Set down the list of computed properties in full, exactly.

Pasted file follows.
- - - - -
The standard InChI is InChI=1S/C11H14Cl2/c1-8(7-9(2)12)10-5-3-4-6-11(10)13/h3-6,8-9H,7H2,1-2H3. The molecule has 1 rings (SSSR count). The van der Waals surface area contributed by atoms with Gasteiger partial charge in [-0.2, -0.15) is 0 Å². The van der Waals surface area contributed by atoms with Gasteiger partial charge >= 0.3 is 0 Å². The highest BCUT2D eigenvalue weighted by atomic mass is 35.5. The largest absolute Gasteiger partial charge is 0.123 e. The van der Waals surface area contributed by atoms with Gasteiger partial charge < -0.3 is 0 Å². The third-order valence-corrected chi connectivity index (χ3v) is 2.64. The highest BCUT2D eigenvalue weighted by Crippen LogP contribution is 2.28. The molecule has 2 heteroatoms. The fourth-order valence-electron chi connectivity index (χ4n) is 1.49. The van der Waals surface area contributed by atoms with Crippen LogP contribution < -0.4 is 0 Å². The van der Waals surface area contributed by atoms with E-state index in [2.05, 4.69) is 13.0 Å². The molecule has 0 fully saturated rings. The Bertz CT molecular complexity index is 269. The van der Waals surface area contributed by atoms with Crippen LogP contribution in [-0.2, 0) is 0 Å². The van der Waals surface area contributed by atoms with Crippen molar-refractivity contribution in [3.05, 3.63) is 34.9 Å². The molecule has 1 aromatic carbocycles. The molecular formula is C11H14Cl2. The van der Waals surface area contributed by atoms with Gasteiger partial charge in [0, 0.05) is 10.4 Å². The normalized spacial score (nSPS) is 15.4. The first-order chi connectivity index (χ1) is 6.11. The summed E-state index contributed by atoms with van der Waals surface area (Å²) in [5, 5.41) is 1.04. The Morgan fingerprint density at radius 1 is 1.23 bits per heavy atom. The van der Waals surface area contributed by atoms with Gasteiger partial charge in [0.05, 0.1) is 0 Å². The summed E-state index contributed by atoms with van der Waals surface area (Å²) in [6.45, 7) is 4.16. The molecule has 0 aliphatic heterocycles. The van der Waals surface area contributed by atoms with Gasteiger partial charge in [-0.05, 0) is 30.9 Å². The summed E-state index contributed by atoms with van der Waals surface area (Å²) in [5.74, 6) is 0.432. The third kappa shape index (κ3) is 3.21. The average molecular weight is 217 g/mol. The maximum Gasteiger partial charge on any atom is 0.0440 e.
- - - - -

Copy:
The standard InChI is InChI=1S/C11H14Cl2/c1-8(7-9(2)12)10-5-3-4-6-11(10)13/h3-6,8-9H,7H2,1-2H3. The molecule has 1 rings (SSSR count). The van der Waals surface area contributed by atoms with Gasteiger partial charge in [-0.2, -0.15) is 0 Å². The van der Waals surface area contributed by atoms with Gasteiger partial charge >= 0.3 is 0 Å². The highest BCUT2D eigenvalue weighted by atomic mass is 35.5. The largest absolute Gasteiger partial charge is 0.123 e. The van der Waals surface area contributed by atoms with Gasteiger partial charge < -0.3 is 0 Å². The third-order valence-corrected chi connectivity index (χ3v) is 2.64. The highest BCUT2D eigenvalue weighted by Crippen LogP contribution is 2.28. The molecule has 2 heteroatoms. The fourth-order valence-electron chi connectivity index (χ4n) is 1.49. The van der Waals surface area contributed by atoms with Crippen LogP contribution < -0.4 is 0 Å². The van der Waals surface area contributed by atoms with E-state index in [2.05, 4.69) is 13.0 Å². The molecule has 0 fully saturated rings. The Bertz CT molecular complexity index is 269. The van der Waals surface area contributed by atoms with Crippen LogP contribution in [-0.2, 0) is 0 Å². The van der Waals surface area contributed by atoms with Crippen molar-refractivity contribution in [3.05, 3.63) is 34.9 Å². The molecule has 1 aromatic carbocycles. The molecular formula is C11H14Cl2. The van der Waals surface area contributed by atoms with Gasteiger partial charge in [0, 0.05) is 10.4 Å². The normalized spacial score (nSPS) is 15.4. The first-order chi connectivity index (χ1) is 6.11. The summed E-state index contributed by atoms with van der Waals surface area (Å²) in [5, 5.41) is 1.04. The Morgan fingerprint density at radius 1 is 1.23 bits per heavy atom. The van der Waals surface area contributed by atoms with Gasteiger partial charge in [0.05, 0.1) is 0 Å². The summed E-state index contributed by atoms with van der Waals surface area (Å²) in [6.45, 7) is 4.16. The molecule has 0 aliphatic heterocycles. The van der Waals surface area contributed by atoms with Gasteiger partial charge in [-0.05, 0) is 30.9 Å². The summed E-state index contributed by atoms with van der Waals surface area (Å²) in [5.74, 6) is 0.432. The third kappa shape index (κ3) is 3.21. The average molecular weight is 217 g/mol. The maximum Gasteiger partial charge on any atom is 0.0440 e.